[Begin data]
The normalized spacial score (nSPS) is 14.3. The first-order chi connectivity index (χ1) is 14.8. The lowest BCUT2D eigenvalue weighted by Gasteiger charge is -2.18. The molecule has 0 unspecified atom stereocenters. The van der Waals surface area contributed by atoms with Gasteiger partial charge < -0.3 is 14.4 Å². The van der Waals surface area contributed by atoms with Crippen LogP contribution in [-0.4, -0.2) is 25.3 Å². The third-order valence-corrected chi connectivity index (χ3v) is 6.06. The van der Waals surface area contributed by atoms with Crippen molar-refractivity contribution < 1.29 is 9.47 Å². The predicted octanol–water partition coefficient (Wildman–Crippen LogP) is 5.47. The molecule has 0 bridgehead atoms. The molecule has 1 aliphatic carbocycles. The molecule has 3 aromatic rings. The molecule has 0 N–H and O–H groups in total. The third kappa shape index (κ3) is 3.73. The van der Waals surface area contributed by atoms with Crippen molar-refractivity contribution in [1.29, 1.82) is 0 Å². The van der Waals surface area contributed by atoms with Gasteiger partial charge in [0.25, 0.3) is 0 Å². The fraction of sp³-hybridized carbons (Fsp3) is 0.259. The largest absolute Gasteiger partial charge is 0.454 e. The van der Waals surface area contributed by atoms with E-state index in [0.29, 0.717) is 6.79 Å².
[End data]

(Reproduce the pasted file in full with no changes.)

The normalized spacial score (nSPS) is 14.3. The first-order chi connectivity index (χ1) is 14.8. The lowest BCUT2D eigenvalue weighted by Gasteiger charge is -2.18. The molecule has 0 unspecified atom stereocenters. The van der Waals surface area contributed by atoms with Gasteiger partial charge < -0.3 is 14.4 Å². The van der Waals surface area contributed by atoms with Crippen LogP contribution in [-0.4, -0.2) is 25.3 Å². The third-order valence-corrected chi connectivity index (χ3v) is 6.06. The van der Waals surface area contributed by atoms with Crippen molar-refractivity contribution < 1.29 is 9.47 Å². The predicted octanol–water partition coefficient (Wildman–Crippen LogP) is 5.47. The molecule has 0 bridgehead atoms. The molecule has 1 aliphatic carbocycles. The molecule has 3 aromatic rings. The molecule has 0 N–H and O–H groups in total. The third kappa shape index (κ3) is 3.73. The van der Waals surface area contributed by atoms with Crippen molar-refractivity contribution in [1.29, 1.82) is 0 Å². The van der Waals surface area contributed by atoms with Gasteiger partial charge in [0.25, 0.3) is 0 Å². The fraction of sp³-hybridized carbons (Fsp3) is 0.259. The largest absolute Gasteiger partial charge is 0.454 e. The van der Waals surface area contributed by atoms with E-state index in [0.29, 0.717) is 6.79 Å².